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19 Oct 2019 14:45
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  •   Home > News > International

    The Emmys gave us a British invasion, two powerful speeches and two censored moments

    Here's all the most important, entertaining and scandalous things that happened at that big television awards ceremony.


    The Emmys are done for another year, giving you a better understanding of which TV shows, in this so-called golden age, are worth your time.

    It was a fairly standard awards ceremony: some pretty mindless comedy skits, a lot of thank-yous to people you've never heard of, and just as many intriguing outfits.

    Aside from that, ol' Blighty got a real showing, which was a surprise given this was a night celebrating American television. And a few speeches did what Hollywood speeches should do, which is punch up.

    Here are some of the key moments.

    The British invasion, and a TV censor

    There certainly were a lot of very happy British people at the Emmys.

    Fleabag won numerous awards — including Outstanding Comedy Series and Outstanding Actress in a Comedy Series — putting its writer/creator/star Phoebe Waller-Bridge on stage more than once, as well as the show's director Harry Bradbeer, who picked the comedy directing prize.

    Ben Whishaw won Outstanding Supporting Actor in a Limited Series for (the appropriately named) A Very English Scandal.

    Jodie Comer won Outstanding Actress in a Drama Series for playing the assassin in Killing Eve. John Oliver took out a couple of variety-show awards for Last Week Tonight. And Jesse Armstrong won for his writing on Succession, the is-this-based-on-the-Murdochs family dynasty thriller.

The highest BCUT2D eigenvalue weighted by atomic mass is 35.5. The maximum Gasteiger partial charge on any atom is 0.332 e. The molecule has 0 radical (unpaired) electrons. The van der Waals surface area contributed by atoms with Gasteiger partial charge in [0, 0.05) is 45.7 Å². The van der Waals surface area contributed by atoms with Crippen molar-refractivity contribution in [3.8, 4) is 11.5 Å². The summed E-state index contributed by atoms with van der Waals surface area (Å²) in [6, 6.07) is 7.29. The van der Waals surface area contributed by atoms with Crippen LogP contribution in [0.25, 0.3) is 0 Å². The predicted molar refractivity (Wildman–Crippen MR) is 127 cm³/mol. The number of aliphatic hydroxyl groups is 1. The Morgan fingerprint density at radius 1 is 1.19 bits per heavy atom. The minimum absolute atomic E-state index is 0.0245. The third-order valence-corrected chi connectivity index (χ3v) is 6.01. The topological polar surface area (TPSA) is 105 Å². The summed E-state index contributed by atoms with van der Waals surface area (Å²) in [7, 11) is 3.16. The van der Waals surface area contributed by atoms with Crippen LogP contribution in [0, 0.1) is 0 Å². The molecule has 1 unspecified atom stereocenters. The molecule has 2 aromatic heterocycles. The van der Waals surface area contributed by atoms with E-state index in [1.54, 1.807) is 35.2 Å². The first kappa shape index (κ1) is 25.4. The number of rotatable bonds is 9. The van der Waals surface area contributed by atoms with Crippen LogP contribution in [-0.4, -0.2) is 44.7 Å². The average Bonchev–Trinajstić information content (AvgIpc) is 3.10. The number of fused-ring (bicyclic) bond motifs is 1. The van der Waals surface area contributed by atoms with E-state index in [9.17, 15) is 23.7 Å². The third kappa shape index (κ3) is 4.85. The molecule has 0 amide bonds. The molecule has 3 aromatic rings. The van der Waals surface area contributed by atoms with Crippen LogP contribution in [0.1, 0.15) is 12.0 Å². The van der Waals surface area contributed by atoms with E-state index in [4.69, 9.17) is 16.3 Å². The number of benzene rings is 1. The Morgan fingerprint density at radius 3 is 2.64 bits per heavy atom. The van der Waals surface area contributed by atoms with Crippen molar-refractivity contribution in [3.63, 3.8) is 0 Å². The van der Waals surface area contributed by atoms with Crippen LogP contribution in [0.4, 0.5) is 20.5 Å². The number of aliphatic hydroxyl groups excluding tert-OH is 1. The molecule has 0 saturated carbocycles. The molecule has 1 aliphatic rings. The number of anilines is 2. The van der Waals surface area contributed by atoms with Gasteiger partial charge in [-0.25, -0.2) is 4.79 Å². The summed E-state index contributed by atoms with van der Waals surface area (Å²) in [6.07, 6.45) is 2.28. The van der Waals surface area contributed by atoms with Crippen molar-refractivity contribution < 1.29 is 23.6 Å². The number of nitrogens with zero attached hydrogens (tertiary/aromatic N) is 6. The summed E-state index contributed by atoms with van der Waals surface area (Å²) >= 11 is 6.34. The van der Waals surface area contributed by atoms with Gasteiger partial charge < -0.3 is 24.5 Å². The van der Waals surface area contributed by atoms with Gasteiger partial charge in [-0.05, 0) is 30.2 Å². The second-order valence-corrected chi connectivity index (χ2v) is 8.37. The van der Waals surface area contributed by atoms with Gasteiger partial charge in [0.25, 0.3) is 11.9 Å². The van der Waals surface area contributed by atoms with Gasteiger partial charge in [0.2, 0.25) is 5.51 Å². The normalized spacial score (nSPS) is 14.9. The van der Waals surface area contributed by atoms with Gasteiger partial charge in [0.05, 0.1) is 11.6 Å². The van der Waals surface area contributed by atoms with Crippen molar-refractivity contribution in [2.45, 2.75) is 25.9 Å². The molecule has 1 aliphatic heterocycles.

It was Armstrong who pointed this whole British thing out at the podium, and when he did, it caused a bit of a kerfuffle for Fox, the American network airing the broadcast.

    "Quite a lot of British winners," he said. "Maybe too many.

    "Maybe you should have a think about those immigration restrictions."

    According to Esquire, what he said next was beeped-out for US viewers.

    But not for us Aussies. What Armstrong said, and we're paraphrasing, was that maybe there should be a rethink of what constitutes one of those "shithole countries", the ones from which President Donald Trump had talked about restricting immigration.

    It was the second dunk on Britain that night.

    Black Mirror creator Charlie Brooker, accepting an award for Bandersnatch, told the audience: "Being British, I think we were pre-conditioned for 52 per cent of you to vote for Brexit."

    It's likely the censoring was for reasons of colourful language, rather than the political views expressed, because also beeped-out in the US was the part of Peter Dinklage's acceptance speech where he talked about spending 10 years alongside "the most incredible, talented, funniest m*********ing people".

    Chernobyl's award hopes did not … melt down

    There has been a lot of talk about this mini-series in Australia, and it clearly had an impact in the US as well. It had a really strong showing at this year's Emmys.

    If you ask comedy writer James Colley (and we did), he would probably frame the success this way: "Chernobyl, the story of a horrible disaster, caused by ego and hubris, that threatens the entire world and can be blamed on Russia, somehow found a way to resonate with a contemporary American audience."